Former England cricket captain David Sheppard has died following a long battle with cancer. The former Bishop of Liverpool and Labour peer died peacefully on March 5, 2005, on the eve of his 76th birthday. Sheppard was one of England’s finest batsmen of the 1950s.
Making his debut at Lord’s in an innings defeat by West Indies in August 1950. He went on to make 21 further Test appearances, scoring 1,172 runs at an average of 377.80. A former captain of Cambridge University, Sheppard twice captained his country. In 1956 he became the first ordained minister to play international cricket for England. He scored a hundred against Australia in that game which was dominated by Jim Laker’s 19 wickets.
David Sheppard made three test centuries. But after being ordained, in 1955 he was not always available for cricketing duties with ecclesiastical commitments taking priority. He was Bishop of Liverpool from 1975 to 1997. In January 1998 he received a life peerage.
A graceful driver, Sheppard came to the fore on Cyril Coote’s pluperfect batting pitches at Fenner’s. For the strong Cambridge University side of 1950 Sheppard scored 227 with John Dewes 183 shared an opening stand of 343 against the touring West Indies side. In response, Everton Weekes hammered an unbeaten 304 not out of 730 for 3 after Cambridge declared at 594 for 4.
Later, in front of Sheppard’s home crowd at Hove. He and Dewes improved on that with a stand of 349 against Sussex. Such form won Sheppard a place in the 1950 Test Trial.
A match rather ruined by Jim Laker. Who found the Bradford pitch to his liking and bowled out the Rest for 27 before lunch on the first day. He has taken 8 for 2 and Sheppard only made 4, but he did escape Laker’s clutches Trevor Bailey got him instead.
But he was in the selector’s thoughts. Hence he made his Test debut in the final Test of the summer. In his first outing, he scored 29 and 11 at the Oval as England lost again to go down 3-1 to West Indies. Sheppard toured Australia in that winter, with Freddie Brown’s young but outgunned side. Where he played in three of the Tests with little success. He fell out of favor for a time but returned in 1952 with 119 his first Test century in the final Test against India at the Oval.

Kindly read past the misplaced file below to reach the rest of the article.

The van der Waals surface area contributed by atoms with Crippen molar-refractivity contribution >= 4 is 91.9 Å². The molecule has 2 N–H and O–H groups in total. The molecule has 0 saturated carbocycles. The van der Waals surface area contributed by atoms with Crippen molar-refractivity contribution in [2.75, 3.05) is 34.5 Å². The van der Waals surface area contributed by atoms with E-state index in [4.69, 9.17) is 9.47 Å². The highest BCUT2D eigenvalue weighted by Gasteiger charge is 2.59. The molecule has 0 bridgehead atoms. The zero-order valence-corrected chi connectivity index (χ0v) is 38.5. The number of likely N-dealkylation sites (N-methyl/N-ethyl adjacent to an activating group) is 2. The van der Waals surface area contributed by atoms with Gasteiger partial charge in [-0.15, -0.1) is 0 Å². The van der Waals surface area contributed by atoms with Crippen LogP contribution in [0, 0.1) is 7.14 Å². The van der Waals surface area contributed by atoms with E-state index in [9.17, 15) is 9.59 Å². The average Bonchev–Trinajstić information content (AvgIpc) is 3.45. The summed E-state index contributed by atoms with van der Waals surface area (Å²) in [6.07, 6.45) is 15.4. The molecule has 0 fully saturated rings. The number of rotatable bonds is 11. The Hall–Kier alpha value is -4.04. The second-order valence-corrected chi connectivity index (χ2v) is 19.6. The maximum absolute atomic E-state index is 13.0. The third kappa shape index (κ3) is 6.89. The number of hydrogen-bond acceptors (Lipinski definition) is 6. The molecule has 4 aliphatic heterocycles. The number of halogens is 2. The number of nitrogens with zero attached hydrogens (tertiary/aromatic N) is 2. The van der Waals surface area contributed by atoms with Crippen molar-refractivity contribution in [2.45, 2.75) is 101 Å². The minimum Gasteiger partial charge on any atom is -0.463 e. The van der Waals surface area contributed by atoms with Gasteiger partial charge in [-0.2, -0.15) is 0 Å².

The following year he captained Sussex and spirited them up to second in the table. When equaling their best performance until that long-awaited first Championship triumph in 2003. He also led England in two Tests in 1954 against Pakistan. But Len Hutton returned to take charge of the Ashes tour in Australia.
It was two years before Sheppard by now an ordained minister returned to the Test side. When the scoring 113 in Laker’s Match at Old Trafford. It was the middle one of an impressive hat trick of hunches from the selectors.
Cyrill Washbrook who actually was one of the selectors was brought back for the third Test, his first for five years. He scored 98 after England had been 17 for 3, then in the final Test at the Oval Denis Compton made a comeback after a knee operation and made 94.
Sheppard continued to make occasional appearances for Sussex. But his Test days appeared to be behind him until 1962. When there was some debate about who should captain England on that winter’s Ashes tour. Ted Dexter was the man in possession, but Colin Cowdrey captained in one Test against Pakistan that summer and the waters were further muddied when Sheppard emerged from semi-retirement.